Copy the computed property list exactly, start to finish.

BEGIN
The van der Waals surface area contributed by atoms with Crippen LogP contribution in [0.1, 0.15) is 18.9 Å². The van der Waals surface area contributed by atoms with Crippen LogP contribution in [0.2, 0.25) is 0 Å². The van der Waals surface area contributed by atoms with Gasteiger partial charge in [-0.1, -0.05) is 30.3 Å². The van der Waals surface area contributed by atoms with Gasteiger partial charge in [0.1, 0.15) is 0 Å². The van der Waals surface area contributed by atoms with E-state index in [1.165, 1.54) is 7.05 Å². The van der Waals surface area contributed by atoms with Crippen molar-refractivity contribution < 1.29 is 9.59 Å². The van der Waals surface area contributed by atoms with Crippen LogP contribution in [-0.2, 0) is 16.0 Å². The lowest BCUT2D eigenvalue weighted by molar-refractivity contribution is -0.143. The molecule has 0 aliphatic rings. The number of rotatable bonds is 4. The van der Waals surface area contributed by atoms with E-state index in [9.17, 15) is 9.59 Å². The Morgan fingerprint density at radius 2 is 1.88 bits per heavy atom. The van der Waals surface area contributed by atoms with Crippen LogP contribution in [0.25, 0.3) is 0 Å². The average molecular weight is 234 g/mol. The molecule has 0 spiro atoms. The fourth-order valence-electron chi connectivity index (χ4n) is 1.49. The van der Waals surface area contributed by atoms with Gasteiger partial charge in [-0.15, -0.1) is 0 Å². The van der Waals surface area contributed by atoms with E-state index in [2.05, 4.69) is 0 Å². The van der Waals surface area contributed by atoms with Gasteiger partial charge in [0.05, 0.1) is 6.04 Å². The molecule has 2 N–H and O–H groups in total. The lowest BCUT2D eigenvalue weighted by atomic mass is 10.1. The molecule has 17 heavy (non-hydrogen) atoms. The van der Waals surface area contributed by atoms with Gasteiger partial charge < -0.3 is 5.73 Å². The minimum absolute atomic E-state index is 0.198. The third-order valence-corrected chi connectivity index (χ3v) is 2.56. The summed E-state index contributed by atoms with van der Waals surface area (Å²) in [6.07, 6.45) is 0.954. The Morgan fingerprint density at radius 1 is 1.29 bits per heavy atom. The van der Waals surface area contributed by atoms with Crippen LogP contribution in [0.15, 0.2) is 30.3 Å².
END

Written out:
The van der Waals surface area contributed by atoms with Crippen LogP contribution in [0.1, 0.15) is 18.9 Å². The van der Waals surface area contributed by atoms with Crippen LogP contribution in [0.2, 0.25) is 0 Å². The van der Waals surface area contributed by atoms with Gasteiger partial charge in [-0.1, -0.05) is 30.3 Å². The van der Waals surface area contributed by atoms with Gasteiger partial charge in [0.1, 0.15) is 0 Å². The van der Waals surface area contributed by atoms with E-state index in [1.165, 1.54) is 7.05 Å². The van der Waals surface area contributed by atoms with Crippen molar-refractivity contribution < 1.29 is 9.59 Å². The van der Waals surface area contributed by atoms with Crippen LogP contribution in [-0.2, 0) is 16.0 Å². The lowest BCUT2D eigenvalue weighted by molar-refractivity contribution is -0.143. The molecule has 0 aliphatic rings. The number of rotatable bonds is 4. The van der Waals surface area contributed by atoms with E-state index in [9.17, 15) is 9.59 Å². The Morgan fingerprint density at radius 2 is 1.88 bits per heavy atom. The van der Waals surface area contributed by atoms with Crippen LogP contribution in [0.25, 0.3) is 0 Å². The average molecular weight is 234 g/mol. The molecule has 0 spiro atoms. The fourth-order valence-electron chi connectivity index (χ4n) is 1.49. The van der Waals surface area contributed by atoms with Gasteiger partial charge in [-0.15, -0.1) is 0 Å². The van der Waals surface area contributed by atoms with E-state index in [2.05, 4.69) is 0 Å². The van der Waals surface area contributed by atoms with Gasteiger partial charge in [0.05, 0.1) is 6.04 Å². The molecule has 2 N–H and O–H groups in total. The lowest BCUT2D eigenvalue weighted by atomic mass is 10.1. The molecule has 17 heavy (non-hydrogen) atoms. The van der Waals surface area contributed by atoms with Gasteiger partial charge < -0.3 is 5.73 Å². The minimum absolute atomic E-state index is 0.198. The third-order valence-corrected chi connectivity index (χ3v) is 2.56. The summed E-state index contributed by atoms with van der Waals surface area (Å²) in [6.07, 6.45) is 0.954. The Morgan fingerprint density at radius 1 is 1.29 bits per heavy atom. The van der Waals surface area contributed by atoms with Crippen LogP contribution in [0.15, 0.2) is 30.3 Å².